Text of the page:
Researchers finally discovered what causes deadly skin condition called lethal acrodermatitis (LAD) affecting a large population of Bull Terrier dogs.
When you volunteer at a dog shelter, you can come across all kinds of sad stories. Unfortunately, as much as we wish otherwise, not all of them have a happy ending. As someone who often volunteers, I've encountered quite a few of these.
One day, animal rescue brought us an abandoned Bull Terrier puppy they had found just wandering the streets. While visibly at about seven months of age, the puppy was very small and clearly ill with something we couldn't understand – he had very painful looking wounds on his paws. We immediately took him to the vet on call, who did everything he could, but unfortunately could not save the pup's little soul.
The veterinarian told us later that he had lethal acrodermatitis – or LAD – which is a common condition of litters of Bull Terrier puppies. There was no known cure, so even if we had found the puppy earlier, there wasn't much that we could have done to save him.
This heartbreaking story only shows just how much we need to have a cure for LAD. To achieve one, first we need to understand what exactly causes LAD and then work from there. The disease is genetic and normally passed along in families of bull terriers or mini terriers. For the past few years, not a lot of effort was put in the direction of understanding LAD, but this is now changing.
“LAD has been known for more than 30 years and the genetic defect is present at an alarmingly high frequency in Bull Terriers and Miniature Bull Terriers.”
Scientists commonly compare LAD to human acrodermatitis enteropathica, which is normally caused by zinc deficiency in people. Unfortunately, puppies can't just get better with zinc injections, and that has been tried many times in research before.
But in this new study published in PLOS Genetics, by comparing the genomes of healthy and LAD-affected puppies, researchers have reached a breakthrough. They have discovered that one of the main culprits for causing the disease is a protein called muskelin 1. Not much is known about this protein, or its role in the forming of genetic connection, but the new research shows that it seems to have a very cornerstone part to play in the health of the immune system and skin.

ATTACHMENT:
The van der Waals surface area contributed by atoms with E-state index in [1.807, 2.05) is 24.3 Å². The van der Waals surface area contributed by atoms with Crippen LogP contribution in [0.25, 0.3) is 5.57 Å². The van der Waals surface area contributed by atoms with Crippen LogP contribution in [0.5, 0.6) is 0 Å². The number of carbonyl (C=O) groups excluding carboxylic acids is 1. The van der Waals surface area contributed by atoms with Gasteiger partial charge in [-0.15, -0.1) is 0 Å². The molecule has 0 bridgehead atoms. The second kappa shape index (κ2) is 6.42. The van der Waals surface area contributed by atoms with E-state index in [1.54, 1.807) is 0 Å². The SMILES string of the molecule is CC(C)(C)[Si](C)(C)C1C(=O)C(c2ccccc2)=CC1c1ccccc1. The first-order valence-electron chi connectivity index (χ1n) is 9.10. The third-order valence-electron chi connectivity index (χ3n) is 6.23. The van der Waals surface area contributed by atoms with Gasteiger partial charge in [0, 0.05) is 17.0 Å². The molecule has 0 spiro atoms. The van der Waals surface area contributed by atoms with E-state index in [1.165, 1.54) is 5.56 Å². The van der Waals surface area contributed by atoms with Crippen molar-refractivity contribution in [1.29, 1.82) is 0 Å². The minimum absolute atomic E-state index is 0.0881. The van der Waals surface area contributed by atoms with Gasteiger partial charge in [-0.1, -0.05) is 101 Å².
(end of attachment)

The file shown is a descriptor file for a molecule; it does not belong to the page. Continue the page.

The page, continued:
Even if we still don't know the physiology behind LAD, the discovery of muskelin 1 can play a key part in the prevention of the disease. With the newfound knowledge, vets can now test for the offending genome at an early age and stop affected dogs from breeding further.
The discovery can also serve as a foundation of finding and treating the physiology behind LAD. Futhermore, muskelin 1's role can also be useful in the human version of the disease, and more research will be put in that direction.
“The results of our research will facilitate genetic testing and should allow to immediately end the unintentional breeding of further affected dogs.”
It's never easy to hear that one puppy in a litter of several is not going to make it. Or, even worse, if you've been unknowingly sold or given an infected puppy, just to find out that they're struggling. Unfortunately, this is the case with many unlicensed breeders, who are eager to sell pedigree puppies to unwitting owners.
What can you do to prevent the spread of the disease? If you want to buy a bull terrier puppy, always ask to see their parents, or a document verifying their health condition. This will save you a lot of grief and will serve as a way to cull unlicensed breeding of dogs with genetic conditions.
If you are one of the unlucky owners of an LAD puppy, don't throw them out on the street. Take them to your vet and discuss how to manage the condition – but don't just give up on your puppy because you're too scared to take care of them. Researchers are actively working on a cure, but until then we all need to do everything we can to prevent the disease from spreading any further.
- Anina Bauer, Vidhya Jagannathan, Sandra Högler, Barbara Richter, Neil A. McEwan, Anne Thomas, Edouard Cadieu, Catherine André, Marjo K. Hytönen, Hannes Lohi, Monika M. Welle, Petra Roosje, Cathryn Mellersh, Margret L. Casal, Tosso Leeb. MKLN1 splicing defect in dogs with lethal acrodermatitis. PLOS Genetics, 2018; 14 (3): e1007264 DOI: 10.1371/journal.pgen.1007264